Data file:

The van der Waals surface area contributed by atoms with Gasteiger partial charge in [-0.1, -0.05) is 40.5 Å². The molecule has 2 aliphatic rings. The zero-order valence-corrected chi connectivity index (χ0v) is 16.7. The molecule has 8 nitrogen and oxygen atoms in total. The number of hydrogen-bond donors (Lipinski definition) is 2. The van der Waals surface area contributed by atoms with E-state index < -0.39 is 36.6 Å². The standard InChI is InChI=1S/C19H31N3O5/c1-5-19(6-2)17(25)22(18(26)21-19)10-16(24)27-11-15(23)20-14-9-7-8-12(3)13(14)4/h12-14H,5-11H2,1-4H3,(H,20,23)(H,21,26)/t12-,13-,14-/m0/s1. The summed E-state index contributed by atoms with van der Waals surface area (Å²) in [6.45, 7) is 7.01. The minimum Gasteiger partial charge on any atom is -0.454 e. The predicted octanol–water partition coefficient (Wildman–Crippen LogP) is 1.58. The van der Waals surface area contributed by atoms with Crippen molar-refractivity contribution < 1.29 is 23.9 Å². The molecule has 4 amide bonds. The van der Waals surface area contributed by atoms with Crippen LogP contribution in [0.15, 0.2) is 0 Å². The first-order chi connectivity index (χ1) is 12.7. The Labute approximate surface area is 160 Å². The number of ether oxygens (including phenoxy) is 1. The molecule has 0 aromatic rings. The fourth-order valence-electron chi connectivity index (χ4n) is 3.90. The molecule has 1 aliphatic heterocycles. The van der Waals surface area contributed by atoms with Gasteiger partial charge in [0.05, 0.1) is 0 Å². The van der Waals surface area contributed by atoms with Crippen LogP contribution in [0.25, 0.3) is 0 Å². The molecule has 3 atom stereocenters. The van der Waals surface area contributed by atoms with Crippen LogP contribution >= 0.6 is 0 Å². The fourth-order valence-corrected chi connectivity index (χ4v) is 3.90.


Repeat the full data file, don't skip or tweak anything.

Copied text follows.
The van der Waals surface area contributed by atoms with Gasteiger partial charge in [-0.1, -0.05) is 40.5 Å². The molecule has 2 aliphatic rings. The zero-order valence-corrected chi connectivity index (χ0v) is 16.7. The molecule has 8 nitrogen and oxygen atoms in total. The number of hydrogen-bond donors (Lipinski definition) is 2. The van der Waals surface area contributed by atoms with E-state index < -0.39 is 36.6 Å². The standard InChI is InChI=1S/C19H31N3O5/c1-5-19(6-2)17(25)22(18(26)21-19)10-16(24)27-11-15(23)20-14-9-7-8-12(3)13(14)4/h12-14H,5-11H2,1-4H3,(H,20,23)(H,21,26)/t12-,13-,14-/m0/s1. The summed E-state index contributed by atoms with van der Waals surface area (Å²) in [6.45, 7) is 7.01. The minimum Gasteiger partial charge on any atom is -0.454 e. The predicted octanol–water partition coefficient (Wildman–Crippen LogP) is 1.58. The van der Waals surface area contributed by atoms with Crippen molar-refractivity contribution < 1.29 is 23.9 Å². The molecule has 4 amide bonds. The van der Waals surface area contributed by atoms with Crippen LogP contribution in [0.15, 0.2) is 0 Å². The first-order chi connectivity index (χ1) is 12.7. The Labute approximate surface area is 160 Å². The number of ether oxygens (including phenoxy) is 1. The molecule has 0 aromatic rings. The fourth-order valence-electron chi connectivity index (χ4n) is 3.90. The molecule has 1 aliphatic heterocycles. The van der Waals surface area contributed by atoms with Gasteiger partial charge in [0.05, 0.1) is 0 Å². The van der Waals surface area contributed by atoms with Crippen LogP contribution in [0.25, 0.3) is 0 Å². The molecule has 3 atom stereocenters. The van der Waals surface area contributed by atoms with Crippen LogP contribution >= 0.6 is 0 Å². The fourth-order valence-corrected chi connectivity index (χ4v) is 3.90.